Egyptian President Morsi's anti-Semitism reaches the White House, but will it affect Obama's policy toward Israel?
Dear Friend of FLAME:
As you know, American media work in strange, often bizarre ways, and last week's decision by The New York Times to expose the anti-Semitic garbage spewed by Egypt's current president in 2010 is as inscrutable as any of its reporting.
In case you missed it, Mohammed Morsi had described Israelis as "the descendents of apes and pigs" (and much more) and called for a boycott of the United States.
Of course, Morsi's comments on Egyptian TV long were made long before he was elected to public office---he was then an official in the Muslim Brotherhood---and they have been public for years.
But once the mighty Times picked up the story, the White House quickly issued a condemnation. To his credit, Press Secretary Jay Carney said "The language that we have seen is deeply offensive. We completely reject these statements, as we do any language that espouses religious hatred."
But the cruel irony here is that such language flushes through the sewage system that is Arab (and especially Palestinian) media channels every day of the year. Indeed, such hate speech against Jews is the rule in Arab culture and has been grist for the mill of the Muslim Brotherhood for decades.
Nonetheless, despite the institutionalized anti-Semitism commonplace in the Muslim Brotherhood, the Arab street and Arab media, many liberal commentators, like the Times' own Nicholas Kristoff, depict the Brotherhood and the current Egyptian government as responsible and "moderate."
Surely, President Obama and his state department have known about such attitudes of the Arab world for years, yet have never criticized it and have continued to pressure Israel to make concessions for "peace" with these haters. And of course it's not just the anti-Semitism that Arab leaders regularly espouse, but also the abject, divine necessity of conquering Israel and killing Jews.
But according to the President, the European Union and most U.N. member nations, it's Israel that must lead the way toward peace in the Middle East.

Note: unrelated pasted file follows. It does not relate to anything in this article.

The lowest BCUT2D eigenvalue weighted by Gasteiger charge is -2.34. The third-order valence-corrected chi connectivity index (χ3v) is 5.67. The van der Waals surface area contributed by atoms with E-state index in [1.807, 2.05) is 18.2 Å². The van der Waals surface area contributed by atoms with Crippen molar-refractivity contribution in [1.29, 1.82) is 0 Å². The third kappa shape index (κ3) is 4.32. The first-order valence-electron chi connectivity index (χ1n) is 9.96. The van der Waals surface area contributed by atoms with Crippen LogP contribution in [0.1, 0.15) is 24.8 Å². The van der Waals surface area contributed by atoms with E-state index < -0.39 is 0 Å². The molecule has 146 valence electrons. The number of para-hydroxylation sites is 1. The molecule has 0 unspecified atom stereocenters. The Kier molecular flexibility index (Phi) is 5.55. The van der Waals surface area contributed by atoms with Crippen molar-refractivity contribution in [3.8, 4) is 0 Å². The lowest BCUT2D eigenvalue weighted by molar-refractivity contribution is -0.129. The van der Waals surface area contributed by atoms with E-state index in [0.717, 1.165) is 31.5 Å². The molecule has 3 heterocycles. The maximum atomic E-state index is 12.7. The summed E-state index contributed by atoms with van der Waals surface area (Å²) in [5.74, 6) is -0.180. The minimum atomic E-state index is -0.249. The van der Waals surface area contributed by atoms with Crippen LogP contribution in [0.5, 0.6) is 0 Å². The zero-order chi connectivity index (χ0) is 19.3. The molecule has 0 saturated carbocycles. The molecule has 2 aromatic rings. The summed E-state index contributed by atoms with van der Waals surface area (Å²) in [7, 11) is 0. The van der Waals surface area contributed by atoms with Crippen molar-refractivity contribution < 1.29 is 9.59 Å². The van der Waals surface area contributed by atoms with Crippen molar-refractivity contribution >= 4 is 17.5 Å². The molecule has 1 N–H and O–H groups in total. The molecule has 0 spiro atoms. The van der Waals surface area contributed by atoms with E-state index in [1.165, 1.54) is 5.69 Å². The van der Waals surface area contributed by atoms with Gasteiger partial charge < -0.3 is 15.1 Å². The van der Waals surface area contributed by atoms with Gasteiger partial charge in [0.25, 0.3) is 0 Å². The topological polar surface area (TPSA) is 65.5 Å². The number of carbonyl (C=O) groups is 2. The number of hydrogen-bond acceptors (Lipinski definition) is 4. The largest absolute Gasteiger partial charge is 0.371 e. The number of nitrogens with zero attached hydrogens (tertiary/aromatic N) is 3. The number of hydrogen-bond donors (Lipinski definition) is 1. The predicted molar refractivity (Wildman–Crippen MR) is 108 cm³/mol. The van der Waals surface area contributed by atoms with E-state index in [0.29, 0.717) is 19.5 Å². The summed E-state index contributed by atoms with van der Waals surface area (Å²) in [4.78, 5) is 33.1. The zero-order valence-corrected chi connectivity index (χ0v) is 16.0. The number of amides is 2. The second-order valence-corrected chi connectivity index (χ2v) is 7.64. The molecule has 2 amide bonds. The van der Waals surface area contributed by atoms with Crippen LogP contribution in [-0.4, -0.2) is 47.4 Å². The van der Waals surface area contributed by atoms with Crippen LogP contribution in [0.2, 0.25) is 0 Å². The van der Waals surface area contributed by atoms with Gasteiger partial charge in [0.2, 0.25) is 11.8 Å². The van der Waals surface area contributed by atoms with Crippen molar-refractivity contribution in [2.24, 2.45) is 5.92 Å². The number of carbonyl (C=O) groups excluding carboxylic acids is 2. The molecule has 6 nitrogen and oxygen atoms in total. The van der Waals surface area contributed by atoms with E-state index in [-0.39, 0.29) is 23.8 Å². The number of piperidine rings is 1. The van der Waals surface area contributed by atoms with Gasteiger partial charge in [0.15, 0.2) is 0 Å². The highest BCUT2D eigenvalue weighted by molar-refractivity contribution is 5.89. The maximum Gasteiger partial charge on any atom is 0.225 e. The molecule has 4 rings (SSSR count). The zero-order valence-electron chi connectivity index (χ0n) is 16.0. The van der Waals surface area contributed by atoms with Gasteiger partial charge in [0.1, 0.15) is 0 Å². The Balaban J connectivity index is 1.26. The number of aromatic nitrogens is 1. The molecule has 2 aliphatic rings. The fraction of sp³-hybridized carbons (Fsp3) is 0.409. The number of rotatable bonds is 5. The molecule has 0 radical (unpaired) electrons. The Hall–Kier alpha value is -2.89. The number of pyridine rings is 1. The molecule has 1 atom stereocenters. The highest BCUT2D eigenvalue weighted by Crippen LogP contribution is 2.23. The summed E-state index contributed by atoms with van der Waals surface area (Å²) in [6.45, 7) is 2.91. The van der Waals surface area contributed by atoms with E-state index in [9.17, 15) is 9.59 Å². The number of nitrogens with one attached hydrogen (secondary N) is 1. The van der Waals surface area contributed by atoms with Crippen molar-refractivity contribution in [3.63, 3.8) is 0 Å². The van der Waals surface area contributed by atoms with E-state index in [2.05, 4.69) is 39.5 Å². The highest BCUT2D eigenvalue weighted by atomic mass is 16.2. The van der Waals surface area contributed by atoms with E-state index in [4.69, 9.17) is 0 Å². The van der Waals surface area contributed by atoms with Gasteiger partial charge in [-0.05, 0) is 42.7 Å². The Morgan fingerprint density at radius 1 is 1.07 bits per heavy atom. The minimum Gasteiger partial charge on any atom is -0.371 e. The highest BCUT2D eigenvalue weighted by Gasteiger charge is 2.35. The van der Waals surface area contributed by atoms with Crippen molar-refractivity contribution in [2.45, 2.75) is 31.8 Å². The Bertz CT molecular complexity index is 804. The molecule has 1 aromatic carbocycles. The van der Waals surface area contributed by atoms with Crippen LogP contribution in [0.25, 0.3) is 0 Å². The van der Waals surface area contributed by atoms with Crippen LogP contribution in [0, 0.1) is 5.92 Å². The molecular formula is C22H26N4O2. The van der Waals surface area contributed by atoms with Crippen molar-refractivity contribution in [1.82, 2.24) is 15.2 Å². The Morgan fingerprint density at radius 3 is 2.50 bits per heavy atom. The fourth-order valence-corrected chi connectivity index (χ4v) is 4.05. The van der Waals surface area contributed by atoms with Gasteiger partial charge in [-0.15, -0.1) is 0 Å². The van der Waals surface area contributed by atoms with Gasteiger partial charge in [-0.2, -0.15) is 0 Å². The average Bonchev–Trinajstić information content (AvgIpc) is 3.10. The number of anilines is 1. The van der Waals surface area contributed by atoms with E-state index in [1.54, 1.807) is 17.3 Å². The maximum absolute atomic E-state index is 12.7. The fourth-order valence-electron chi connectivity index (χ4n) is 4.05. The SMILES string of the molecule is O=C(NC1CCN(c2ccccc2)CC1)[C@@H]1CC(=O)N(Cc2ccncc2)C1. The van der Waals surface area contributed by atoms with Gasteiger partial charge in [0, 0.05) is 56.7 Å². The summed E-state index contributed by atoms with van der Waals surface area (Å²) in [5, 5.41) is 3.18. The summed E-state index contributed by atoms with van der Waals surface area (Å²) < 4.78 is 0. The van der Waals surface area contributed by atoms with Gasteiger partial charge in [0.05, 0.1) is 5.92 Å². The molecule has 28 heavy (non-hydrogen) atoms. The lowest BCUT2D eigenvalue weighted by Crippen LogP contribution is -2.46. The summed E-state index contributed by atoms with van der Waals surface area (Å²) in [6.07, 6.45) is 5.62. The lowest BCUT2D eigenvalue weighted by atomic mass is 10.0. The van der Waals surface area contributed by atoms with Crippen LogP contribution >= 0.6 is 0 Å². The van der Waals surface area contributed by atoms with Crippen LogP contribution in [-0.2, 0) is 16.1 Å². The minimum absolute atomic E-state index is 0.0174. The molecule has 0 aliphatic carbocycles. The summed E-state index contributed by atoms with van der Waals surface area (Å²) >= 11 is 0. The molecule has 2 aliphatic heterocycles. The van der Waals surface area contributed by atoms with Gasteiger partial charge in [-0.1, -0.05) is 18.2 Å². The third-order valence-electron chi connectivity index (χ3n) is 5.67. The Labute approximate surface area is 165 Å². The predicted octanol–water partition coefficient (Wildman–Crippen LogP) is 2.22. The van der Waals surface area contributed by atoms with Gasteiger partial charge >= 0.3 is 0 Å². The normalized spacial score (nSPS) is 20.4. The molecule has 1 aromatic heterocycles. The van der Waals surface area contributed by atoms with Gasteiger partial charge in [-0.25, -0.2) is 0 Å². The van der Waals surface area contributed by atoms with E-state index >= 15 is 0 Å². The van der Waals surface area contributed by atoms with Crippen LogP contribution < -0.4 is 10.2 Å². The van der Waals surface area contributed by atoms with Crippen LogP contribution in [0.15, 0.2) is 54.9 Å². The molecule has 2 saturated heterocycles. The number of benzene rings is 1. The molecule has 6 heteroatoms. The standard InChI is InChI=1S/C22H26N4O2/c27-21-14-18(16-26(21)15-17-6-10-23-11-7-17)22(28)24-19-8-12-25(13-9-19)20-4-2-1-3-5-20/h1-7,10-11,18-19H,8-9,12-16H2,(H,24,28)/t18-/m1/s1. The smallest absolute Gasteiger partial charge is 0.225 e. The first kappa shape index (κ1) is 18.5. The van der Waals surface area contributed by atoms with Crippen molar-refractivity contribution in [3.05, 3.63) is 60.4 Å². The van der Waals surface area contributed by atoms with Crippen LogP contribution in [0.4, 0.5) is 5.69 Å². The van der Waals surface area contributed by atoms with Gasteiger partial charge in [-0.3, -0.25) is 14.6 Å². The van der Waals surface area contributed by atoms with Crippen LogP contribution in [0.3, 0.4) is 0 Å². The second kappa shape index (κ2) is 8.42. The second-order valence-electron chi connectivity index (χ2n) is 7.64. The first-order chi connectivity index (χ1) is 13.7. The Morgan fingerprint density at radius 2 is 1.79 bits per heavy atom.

To them we say, "Sorry, but no thanks. Never again."
This week's FLAME Hotline, by Ayaan Hirsi Ali, the Somali-Dutch former Muslim and author of "Infidel," now a fellow at the Harvard Kennedy School, paints a graphic picture of rampant anti-Semitism in Muslim culture and provides her exhortation that the U.S. let Egypt's Morsi know that the peace with Israel must be respected.
I hope you'll pass this revealing article on to your friends, colleagues and fellow congregants using the "send to a friend" button below or the social sharing links above.
Thanks again for your support of Israel and your support of FLAME.
Raised on Hatred
Egypt's newly elected president, Mohamed Morsi, was caught on tape about three years ago urging his followers to "nurse our children and our grandchildren on hatred" for Jews and Zionists. Not long after, the then-leader of the Muslim Brotherhood described Zionists as "bloodsuckers who attack the Palestinians," "warmongers" and "descendants of apes and pigs."
These remarks are disgusting, but they are neither shocking nor new. As a child growing up in a Muslim family, I constantly heard my mother, other relatives and neighbors wish for the death of Jews, who were considered our darkest enemy. Our religious tutors and the preachers in our mosques set aside extra time to pray for the destruction of Jews.
For far too long the pervasive Middle Eastern qualification of Jews as murderers and bloodsuckers was dismissed in the West as extreme views expressed by radical fringe groups. But they are not. In truth, those Muslims who think of Jews as friends and fellow human beings with a right to their own state are a minority, and are under intense pressure to change their minds.